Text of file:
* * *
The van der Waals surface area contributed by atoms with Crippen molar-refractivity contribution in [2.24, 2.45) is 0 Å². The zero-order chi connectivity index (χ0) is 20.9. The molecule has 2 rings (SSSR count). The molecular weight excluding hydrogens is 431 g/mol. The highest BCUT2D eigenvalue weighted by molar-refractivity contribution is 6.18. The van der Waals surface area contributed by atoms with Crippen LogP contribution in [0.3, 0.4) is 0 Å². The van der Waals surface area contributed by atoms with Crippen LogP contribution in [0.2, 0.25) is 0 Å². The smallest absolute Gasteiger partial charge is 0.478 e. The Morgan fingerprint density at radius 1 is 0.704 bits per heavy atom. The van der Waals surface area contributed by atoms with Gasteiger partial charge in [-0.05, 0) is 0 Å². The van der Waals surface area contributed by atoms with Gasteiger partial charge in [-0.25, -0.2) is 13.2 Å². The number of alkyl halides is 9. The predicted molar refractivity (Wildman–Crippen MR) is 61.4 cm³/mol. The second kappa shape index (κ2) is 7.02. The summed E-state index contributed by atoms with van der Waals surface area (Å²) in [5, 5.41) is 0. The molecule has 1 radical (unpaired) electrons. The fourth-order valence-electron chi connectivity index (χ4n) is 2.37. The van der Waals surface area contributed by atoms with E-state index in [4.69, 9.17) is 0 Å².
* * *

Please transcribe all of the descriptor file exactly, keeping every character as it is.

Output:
The van der Waals surface area contributed by atoms with Crippen molar-refractivity contribution in [2.24, 2.45) is 0 Å². The zero-order chi connectivity index (χ0) is 20.9. The molecule has 2 rings (SSSR count). The molecular weight excluding hydrogens is 431 g/mol. The highest BCUT2D eigenvalue weighted by molar-refractivity contribution is 6.18. The van der Waals surface area contributed by atoms with Crippen LogP contribution in [0.3, 0.4) is 0 Å². The van der Waals surface area contributed by atoms with Crippen LogP contribution in [0.2, 0.25) is 0 Å². The smallest absolute Gasteiger partial charge is 0.478 e. The Morgan fingerprint density at radius 1 is 0.704 bits per heavy atom. The van der Waals surface area contributed by atoms with Gasteiger partial charge in [-0.05, 0) is 0 Å². The van der Waals surface area contributed by atoms with Gasteiger partial charge in [-0.25, -0.2) is 13.2 Å². The number of alkyl halides is 9. The predicted molar refractivity (Wildman–Crippen MR) is 61.4 cm³/mol. The second kappa shape index (κ2) is 7.02. The summed E-state index contributed by atoms with van der Waals surface area (Å²) in [5, 5.41) is 0. The molecule has 1 radical (unpaired) electrons. The fourth-order valence-electron chi connectivity index (χ4n) is 2.37. The van der Waals surface area contributed by atoms with E-state index in [4.69, 9.17) is 0 Å².